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Why Video Games Can Be Good for Your Brain Health

An interview with a neuroscientist who has been studying the connection

By The American Federation for Aging Research (AFAR)

Can playing video games help prevent cognitive decline that comes with aging? Maybe so, according to research by Dr. Adam Gazzaley, a neuroscientist, neurologist, author and entrepreneur.

Middle-aged woman playing video games wearing a virtual reality headset, health, dementia, Next Avenue
Credit: Getty

Gazzaley is the David Dolby Distinguished Professor of neurology, physiology and psychiatry and chief of the cognitive neuroscience division in the Neurology department at Weill Institute for Neurosciences-University of California, San Francisco (UCSF). He is also the founder and executive director of Neuroscape, a UCSF neuroscience center engaged in technology creation and scientific research to assess and optimize brain function.

In our studies on healthy older adults, we have shown benefits of different types of custom-built video games on both attention and memory abilities.

Bolstered by early grant support from the American Federation for Aging Research, Gazzaley has merged his scientific research with the possibilities of technology to explore the potential of video games as an innovative treatment option for attention and memory.

In this interview, he explains how his research has developed and what's next to improve cognitive health for gamers of all ages.

How do you define 'gaming' in your research? And what led you to intersect your research as a neuroscientist with game development?

The goal to build a video game was not my initial inspiration. I wanted to find a novel approach to improve attention in older adults. This was in response to my research revealing that memory abilities in older adults were impaired by them being more distractible.

I came up with the idea to challenge older individuals with a task that would selectively activate the brain's neural networks involved in attention. The hypothesis was that this would harness their brain's natural plasticity (the ability of neural networks to change through growth and reorganization) to optimize attention abilities over time.

I decided to build a video game because I felt that the fun and immersive nature of play would lead to deeper engagement in the moment and better adherence to this as a treatment over time. And that, in turn, would result in better outcomes.

What is 'cognitive control' and how can gaming help to improve it? And how long do cognitive improvements last? 

Cognitive control defines a set of abilities that allow us to engage in the world in a goal-directed manner. It includes attention, working memory (holding information in mind for short periods of time) and cognitive flexibility (multitasking and task switching).

Neuroscientists have learned over the years that although these aspects of cognitive control are distinct in many ways, they use common neural networks that involve the prefrontal cortex in the brain. Because of this, I hypothesized that if an individual engaged in a video game that challenged cognitive control at a very high level and the game kept pushing them to the edge of their ability, we would see transfer of benefits to cognitive control abilities outside the domain of the game.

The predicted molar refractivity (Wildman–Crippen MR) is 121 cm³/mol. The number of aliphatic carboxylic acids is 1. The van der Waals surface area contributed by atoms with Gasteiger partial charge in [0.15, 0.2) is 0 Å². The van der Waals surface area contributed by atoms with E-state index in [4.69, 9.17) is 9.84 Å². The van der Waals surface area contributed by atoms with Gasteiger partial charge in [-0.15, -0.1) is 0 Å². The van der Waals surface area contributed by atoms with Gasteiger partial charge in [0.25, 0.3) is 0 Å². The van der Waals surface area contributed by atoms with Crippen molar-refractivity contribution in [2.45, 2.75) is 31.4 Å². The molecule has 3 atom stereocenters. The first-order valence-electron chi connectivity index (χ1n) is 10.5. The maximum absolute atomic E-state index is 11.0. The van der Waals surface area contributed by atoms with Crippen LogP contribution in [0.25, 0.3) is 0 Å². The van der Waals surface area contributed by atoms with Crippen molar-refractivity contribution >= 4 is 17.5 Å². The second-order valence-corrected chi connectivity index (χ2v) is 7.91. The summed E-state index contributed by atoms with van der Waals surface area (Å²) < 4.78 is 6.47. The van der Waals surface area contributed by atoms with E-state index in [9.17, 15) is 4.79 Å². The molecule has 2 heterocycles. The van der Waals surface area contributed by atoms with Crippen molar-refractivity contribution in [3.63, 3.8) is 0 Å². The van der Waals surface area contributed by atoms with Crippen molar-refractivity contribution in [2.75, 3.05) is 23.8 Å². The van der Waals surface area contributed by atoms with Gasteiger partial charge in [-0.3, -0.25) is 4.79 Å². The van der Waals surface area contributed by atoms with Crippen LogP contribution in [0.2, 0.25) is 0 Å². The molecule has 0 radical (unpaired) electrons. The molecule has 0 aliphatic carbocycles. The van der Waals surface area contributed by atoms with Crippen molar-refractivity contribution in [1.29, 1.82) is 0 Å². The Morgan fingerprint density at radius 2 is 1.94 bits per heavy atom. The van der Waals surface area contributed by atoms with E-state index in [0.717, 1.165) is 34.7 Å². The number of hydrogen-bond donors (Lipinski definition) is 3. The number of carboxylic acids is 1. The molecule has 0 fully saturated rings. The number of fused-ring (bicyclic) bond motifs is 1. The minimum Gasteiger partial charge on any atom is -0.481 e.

And that is what we have found in almost a dozen studies.

How long the cognitive improvements last is still an open question, although we have shown benefits in some of our studies six months to a year later.

I suspect that for long-lasting improvements, we will need to offer booster doses of the game over time. 

How can gaming prevent normal cognitive decline associated with aging or treat memory disorders like dementia? 

In our studies on healthy older adults, we have shown benefits of different types of custom-built video games on both attention and memory abilities. These games work by challenging our research participants in a 'closed-loop' system. That means they use algorithms that let them challenge and reward the players at an appropriate level based upon their own data.

We are  now advancing our efforts to study if our video games have benefits in older adults who have mild cognitive impairment and the earliest stages of dementia. 

Video games have recently been cleared by the Food and Drug Administration [the FDA] as a prescription treatment for children with ADHD [Attention-Deficit/Hyperactivity Disorder]. How far is this new frontier of 'playing your medicine' from the cognitive aging space? 

Yes, after a decade of effort by hundreds of people at Neuroscape and Akili [a prescription digital medical company], as well as external scientific research teams, evidence has been generated that resulted in FDA clearance of EndeavorRx.That's a prescription treatment for inattention in children with ADHD. This marks the first FDA-cleared digital treatment for ADHD, and the first prescription treatment for any clinical condition delivered as a video game.

EndeavorRx's clearance creates a new regulatory classification of therapeutics. The goal now is to advance this research and regulatory approval to other populations that would benefit from improved inattention abilities.

Personally, I am very motivated to create solutions for cognitive challenges in older adults; that is where this all began for me. 

Editor’s note: For more insights from Gazzaley, join AFAR, Next Avenue and Prevention for the webinar "Gaming and Your Brain" on Tuesday, March 30, 2021, 4-5 pm ET.

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